TEEN HEALTH Published February3, 2016 By Antara Dutta Choudhury

Swiss Doctors Succeed In Surgical Separation Of Youngest Ever Conjoined Twins

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Swiss Doctors Succeed In Surgical Separation Of Youngest Ever Conjoined Twins
(Photo : Getty Image) The first of its kind surgical separation of young conjoined twins was successfully performed in Switzerland which had only 1 percent chance of success.

Swiss doctors at Bern University Hospital, Switzerland have successfully separated conjoined twins, joined at the chest and liver, on December 10, 2015 and is reported to be the youngest ever successfully separated conjoined twins by Swiss Media.

The conjoined twin sisters, Lydia and Maya, weighed 2.4 pounds each and were stable for a week after birth which made the doctors decided to stay conjoined for a few months before attempting an operation. The conjoined sisters were born prematurely along with their triplet sister Kamilla.

However, after a week their condition became critical as the liver of the twins was extremely fused that resulted in excess flow of blood from one sister to the other through liver. Therefore, one of them suffered from hypertension while the other suffered from hypotension; both these conditions were life threatening for the twin sisters and the doctor took the chance to perform the surgery on youngest ever conjoined twins.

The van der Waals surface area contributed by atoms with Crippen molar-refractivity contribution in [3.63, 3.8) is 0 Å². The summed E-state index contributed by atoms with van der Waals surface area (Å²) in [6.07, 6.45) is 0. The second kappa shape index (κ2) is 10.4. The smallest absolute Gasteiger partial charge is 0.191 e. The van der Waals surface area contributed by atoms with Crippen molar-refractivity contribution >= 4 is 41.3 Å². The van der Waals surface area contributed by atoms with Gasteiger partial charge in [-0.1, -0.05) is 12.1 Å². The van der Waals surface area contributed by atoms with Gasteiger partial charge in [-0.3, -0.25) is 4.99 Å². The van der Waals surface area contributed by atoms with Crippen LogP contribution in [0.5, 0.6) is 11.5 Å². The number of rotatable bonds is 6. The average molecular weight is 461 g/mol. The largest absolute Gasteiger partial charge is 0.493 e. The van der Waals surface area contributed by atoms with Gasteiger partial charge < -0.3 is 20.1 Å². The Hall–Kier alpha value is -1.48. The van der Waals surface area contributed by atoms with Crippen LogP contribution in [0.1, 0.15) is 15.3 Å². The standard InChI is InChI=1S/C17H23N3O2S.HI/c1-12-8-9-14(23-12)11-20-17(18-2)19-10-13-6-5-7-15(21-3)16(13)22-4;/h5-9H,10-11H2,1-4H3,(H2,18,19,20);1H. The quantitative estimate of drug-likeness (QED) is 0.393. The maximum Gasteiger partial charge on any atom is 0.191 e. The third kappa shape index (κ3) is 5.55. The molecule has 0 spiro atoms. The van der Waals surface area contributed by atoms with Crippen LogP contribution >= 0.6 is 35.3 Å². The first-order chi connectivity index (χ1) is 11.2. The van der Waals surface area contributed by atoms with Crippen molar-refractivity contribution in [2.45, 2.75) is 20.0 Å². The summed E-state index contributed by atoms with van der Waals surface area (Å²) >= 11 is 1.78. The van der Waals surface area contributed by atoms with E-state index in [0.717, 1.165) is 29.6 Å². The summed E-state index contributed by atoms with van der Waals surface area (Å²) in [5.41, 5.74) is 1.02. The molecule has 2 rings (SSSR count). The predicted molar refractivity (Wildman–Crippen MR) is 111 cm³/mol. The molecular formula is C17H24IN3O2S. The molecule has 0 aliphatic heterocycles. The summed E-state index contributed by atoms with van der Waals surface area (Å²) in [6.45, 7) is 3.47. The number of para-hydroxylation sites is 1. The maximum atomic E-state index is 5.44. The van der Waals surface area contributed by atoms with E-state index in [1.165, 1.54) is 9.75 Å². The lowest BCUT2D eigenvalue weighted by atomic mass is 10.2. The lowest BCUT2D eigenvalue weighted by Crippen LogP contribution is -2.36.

The doctors had only 1 percent chance of success of the surgery and they were prepared for death of both the infants. However, the surgery was a success and took the team to surprise.

"It was magnificent! I will remember it my entire career," reported Barbara Wildhaber of the Geneva University Hospital, who was a part of the surgery, according to Discovery News.

The babies underwent additional surgical procedure for ligation of abdominal walls and are now recovering well at a pediatric intensive care ward.

"The perfect teamwork of physicians and nursing personnel from various disciplines were the key to success here. We are very happy that the children and parents are faring so well now," Steffen Berger, head of pediatric surgery, reported in an interview to the HNGN.

The babies have reported to put on weight and have also begun breast feeding. Lydia and Maya were believed to be now one among the 200 separated conjoined twins that are living in the world today.

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